Column: Chicago White Sox open May with a wild, windy win despite only 4 hits — including Tim Anderson’s grand slam

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Paul Sullivan, Chicago Tribune
·6 min read
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It was the kind of day you dreamed about last winter while scraping ice off your windshield or digging out of a snowdrift.

Summer returned Saturday on a wild and windy afternoon on the South Side, and the Chicago White Sox capitalized on the warm vibes with an opportunistic 7-3 win over the Cleveland Indians.

Starter Lance Lynn won in his return from the Injured List, Tim Anderson cranked his second-career grand slam and made two defensive gems at short and Michael Kopech threw three shutout innings while piggybacking Lynn.

The Sox struck out 13 times, including nine in the first three innings, and scored their seven runs on only four hits. But they also took advantage of the Indians pitchers’ wildness, turning six of their eight walks into runs.

“That’s an unusual one,” manager Tony La Russa said matter-of-factly.

It was indeed, and also their seventh win in nine games, no matter how it looked.

When victories like that occurred 38 years ago for La Russa’s Sox, we all called it “winning ugly.” But it’s a new day, a new generation of players and a different brand of baseball thanks to the proliferation of strikeouts and walks. Ugly is now in the eye of the beholder.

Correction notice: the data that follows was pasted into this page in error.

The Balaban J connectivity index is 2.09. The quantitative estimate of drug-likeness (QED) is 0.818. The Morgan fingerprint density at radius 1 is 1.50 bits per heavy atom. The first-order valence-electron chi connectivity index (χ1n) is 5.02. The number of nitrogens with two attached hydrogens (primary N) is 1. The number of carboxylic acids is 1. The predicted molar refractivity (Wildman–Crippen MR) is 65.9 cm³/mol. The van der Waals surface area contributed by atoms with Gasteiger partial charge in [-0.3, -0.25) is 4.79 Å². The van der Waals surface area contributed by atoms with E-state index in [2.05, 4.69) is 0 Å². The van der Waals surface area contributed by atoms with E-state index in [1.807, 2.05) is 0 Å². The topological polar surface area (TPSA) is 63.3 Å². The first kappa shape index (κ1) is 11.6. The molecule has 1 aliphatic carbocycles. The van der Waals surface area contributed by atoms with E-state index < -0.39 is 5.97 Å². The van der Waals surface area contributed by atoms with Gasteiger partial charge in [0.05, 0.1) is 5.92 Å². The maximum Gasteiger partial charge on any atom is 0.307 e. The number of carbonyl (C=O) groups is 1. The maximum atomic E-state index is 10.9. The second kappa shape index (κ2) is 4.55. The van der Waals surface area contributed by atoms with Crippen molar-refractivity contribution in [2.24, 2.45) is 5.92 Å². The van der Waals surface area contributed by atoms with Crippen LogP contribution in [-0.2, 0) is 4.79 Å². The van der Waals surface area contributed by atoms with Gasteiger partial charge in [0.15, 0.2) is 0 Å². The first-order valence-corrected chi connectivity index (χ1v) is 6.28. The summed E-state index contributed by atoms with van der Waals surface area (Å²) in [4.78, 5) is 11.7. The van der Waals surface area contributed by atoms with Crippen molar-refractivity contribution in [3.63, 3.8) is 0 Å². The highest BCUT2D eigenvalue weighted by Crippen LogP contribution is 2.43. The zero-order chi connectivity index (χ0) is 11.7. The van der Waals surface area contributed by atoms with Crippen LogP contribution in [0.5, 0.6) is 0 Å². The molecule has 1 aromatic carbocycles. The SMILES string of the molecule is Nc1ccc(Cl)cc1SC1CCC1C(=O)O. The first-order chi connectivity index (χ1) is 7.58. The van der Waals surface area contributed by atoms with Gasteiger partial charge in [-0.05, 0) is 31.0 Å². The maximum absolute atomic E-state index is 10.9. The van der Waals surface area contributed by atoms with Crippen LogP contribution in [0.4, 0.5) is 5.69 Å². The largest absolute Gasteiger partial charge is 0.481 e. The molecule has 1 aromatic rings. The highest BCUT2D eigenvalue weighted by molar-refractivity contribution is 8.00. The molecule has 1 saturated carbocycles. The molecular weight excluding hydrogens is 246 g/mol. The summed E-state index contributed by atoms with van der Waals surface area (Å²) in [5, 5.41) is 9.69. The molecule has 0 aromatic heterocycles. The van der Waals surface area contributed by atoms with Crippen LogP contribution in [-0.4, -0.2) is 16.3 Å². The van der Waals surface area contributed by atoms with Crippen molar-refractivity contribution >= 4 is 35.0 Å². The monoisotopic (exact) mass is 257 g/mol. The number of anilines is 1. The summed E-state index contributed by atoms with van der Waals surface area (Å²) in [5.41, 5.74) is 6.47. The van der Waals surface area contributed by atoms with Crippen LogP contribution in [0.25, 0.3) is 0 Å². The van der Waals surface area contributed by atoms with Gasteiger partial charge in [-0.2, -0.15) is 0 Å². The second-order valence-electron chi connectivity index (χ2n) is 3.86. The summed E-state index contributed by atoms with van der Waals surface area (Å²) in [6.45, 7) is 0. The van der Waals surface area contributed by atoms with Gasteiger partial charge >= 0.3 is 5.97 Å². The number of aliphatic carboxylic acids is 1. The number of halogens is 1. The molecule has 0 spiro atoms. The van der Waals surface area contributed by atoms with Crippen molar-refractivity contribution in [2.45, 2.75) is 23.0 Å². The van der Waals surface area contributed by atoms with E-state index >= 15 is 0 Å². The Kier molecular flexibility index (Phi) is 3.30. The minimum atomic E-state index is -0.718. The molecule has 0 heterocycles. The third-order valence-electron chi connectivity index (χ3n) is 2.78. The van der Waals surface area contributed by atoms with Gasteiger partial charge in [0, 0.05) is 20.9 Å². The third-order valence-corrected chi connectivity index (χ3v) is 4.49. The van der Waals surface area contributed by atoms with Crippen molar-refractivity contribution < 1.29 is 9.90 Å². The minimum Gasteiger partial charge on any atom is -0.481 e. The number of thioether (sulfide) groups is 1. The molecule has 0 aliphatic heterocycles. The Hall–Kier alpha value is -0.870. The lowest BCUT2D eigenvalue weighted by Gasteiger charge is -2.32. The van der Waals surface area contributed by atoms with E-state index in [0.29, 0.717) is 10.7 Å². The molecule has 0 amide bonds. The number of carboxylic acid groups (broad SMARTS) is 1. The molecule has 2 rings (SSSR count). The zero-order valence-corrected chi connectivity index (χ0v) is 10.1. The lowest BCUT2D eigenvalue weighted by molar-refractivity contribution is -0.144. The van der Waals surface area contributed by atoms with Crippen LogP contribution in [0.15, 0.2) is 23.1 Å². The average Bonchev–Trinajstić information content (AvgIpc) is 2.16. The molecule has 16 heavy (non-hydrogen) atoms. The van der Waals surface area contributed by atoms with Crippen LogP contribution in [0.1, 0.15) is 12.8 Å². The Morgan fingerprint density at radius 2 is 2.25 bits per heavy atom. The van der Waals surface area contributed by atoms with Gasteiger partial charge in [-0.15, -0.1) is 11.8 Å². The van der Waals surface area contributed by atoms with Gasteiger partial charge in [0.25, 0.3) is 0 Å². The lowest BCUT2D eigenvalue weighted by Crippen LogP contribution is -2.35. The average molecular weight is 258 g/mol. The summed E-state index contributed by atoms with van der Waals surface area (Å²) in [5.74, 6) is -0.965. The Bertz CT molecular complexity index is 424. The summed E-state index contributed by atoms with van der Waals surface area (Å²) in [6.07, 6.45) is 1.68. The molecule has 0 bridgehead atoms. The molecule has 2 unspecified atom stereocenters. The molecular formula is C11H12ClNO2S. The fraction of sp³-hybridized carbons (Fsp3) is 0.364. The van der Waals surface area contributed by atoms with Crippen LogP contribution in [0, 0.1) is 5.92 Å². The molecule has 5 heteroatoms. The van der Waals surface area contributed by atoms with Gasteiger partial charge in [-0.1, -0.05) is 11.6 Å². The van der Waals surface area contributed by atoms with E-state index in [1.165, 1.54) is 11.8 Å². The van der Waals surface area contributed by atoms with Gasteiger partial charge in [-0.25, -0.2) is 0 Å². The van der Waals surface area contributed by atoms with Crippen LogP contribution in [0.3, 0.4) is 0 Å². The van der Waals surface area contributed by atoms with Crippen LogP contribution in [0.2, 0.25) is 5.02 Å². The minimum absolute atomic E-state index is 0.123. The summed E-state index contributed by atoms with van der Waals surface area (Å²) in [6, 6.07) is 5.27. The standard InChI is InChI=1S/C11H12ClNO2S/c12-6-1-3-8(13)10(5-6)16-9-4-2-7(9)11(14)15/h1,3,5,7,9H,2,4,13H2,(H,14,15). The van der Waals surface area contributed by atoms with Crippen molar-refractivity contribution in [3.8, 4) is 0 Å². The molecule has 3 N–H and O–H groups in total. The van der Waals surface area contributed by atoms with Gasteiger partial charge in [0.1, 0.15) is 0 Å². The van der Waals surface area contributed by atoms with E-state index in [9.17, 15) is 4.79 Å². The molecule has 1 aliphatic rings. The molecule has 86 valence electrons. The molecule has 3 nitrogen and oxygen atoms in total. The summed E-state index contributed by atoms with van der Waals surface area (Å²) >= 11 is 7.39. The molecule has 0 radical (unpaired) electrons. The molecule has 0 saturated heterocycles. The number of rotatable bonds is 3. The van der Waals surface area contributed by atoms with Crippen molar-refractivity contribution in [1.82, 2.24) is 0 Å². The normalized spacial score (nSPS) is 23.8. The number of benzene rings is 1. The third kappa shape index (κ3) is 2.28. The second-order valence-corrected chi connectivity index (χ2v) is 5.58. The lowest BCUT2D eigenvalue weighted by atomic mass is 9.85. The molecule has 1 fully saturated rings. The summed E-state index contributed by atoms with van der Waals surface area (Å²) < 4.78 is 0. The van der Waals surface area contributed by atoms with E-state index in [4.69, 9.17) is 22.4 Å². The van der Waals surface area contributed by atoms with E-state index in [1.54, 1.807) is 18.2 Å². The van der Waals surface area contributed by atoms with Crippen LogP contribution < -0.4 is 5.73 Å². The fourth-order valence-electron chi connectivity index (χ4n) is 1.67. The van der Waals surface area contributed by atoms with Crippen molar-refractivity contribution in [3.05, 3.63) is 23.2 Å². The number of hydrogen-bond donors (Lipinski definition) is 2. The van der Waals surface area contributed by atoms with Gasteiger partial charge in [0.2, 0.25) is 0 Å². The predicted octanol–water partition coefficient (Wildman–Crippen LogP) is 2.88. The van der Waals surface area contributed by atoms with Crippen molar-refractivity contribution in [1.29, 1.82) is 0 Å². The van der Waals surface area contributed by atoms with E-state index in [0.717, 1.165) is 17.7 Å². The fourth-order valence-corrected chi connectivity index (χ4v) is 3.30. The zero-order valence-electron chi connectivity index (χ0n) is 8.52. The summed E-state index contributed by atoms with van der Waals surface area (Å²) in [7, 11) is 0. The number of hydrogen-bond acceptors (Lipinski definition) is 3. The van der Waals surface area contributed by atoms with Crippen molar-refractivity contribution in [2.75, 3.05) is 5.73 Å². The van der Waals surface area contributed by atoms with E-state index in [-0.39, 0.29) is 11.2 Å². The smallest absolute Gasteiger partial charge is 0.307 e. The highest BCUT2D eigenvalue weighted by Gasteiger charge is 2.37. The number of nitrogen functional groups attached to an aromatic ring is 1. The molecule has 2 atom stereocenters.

A sellout crowd of 9,451 turned out on a gorgeous Saturday on the 70th anniversary of the day Minnie Minoso broke the color barrier in his Sox debut, homering in the first inning against the New York Yankees at old Comiskey Park.

Before Saturday’s game, Minoso’s smiling face was on the videoboard as Anderson tossed balls to kids in the stands and a DJ spun Latin music to pump up the crowd. Sox DH Yermin Mercedes got so excited he jumped into the arms of director of conditioning Allen Thomas, who gamely carried him a few feet despite being outweighed by 60 pounds or more.

For a hot second, it was hard to remember the narrative from October, when we all wondered if La Russa would clamp down on the players’ fun.

“Tony’s allowing us to do us,” Anderson said. “I think that’s how you max out, get the most out of each and every one of those guys — being yourself, having fun while doing it and enjoying those moments.

“The game is tough as it is. It’s OK to enjoy those home runs, enjoy those plays.”

La Russa said watching Anderson perform reminds him of watching Michael Jordan in person at games or practices at the Berto Center.

“He’s competing and he’s having fun competing,” La Russa said, also comparing Anderson with his former Oakland A’s stars Rickey Henderson and Dennis Eckersley.

“He doesn’t walk around like ‘Hey, look, it’s all about me.’ He walks around because he’s working hard at trying to help the team win, and he does good. That’s sincerity. I said it one time — when it’s sincere, it’s different. If you do it to build your brand, now, that’s not to be respected.”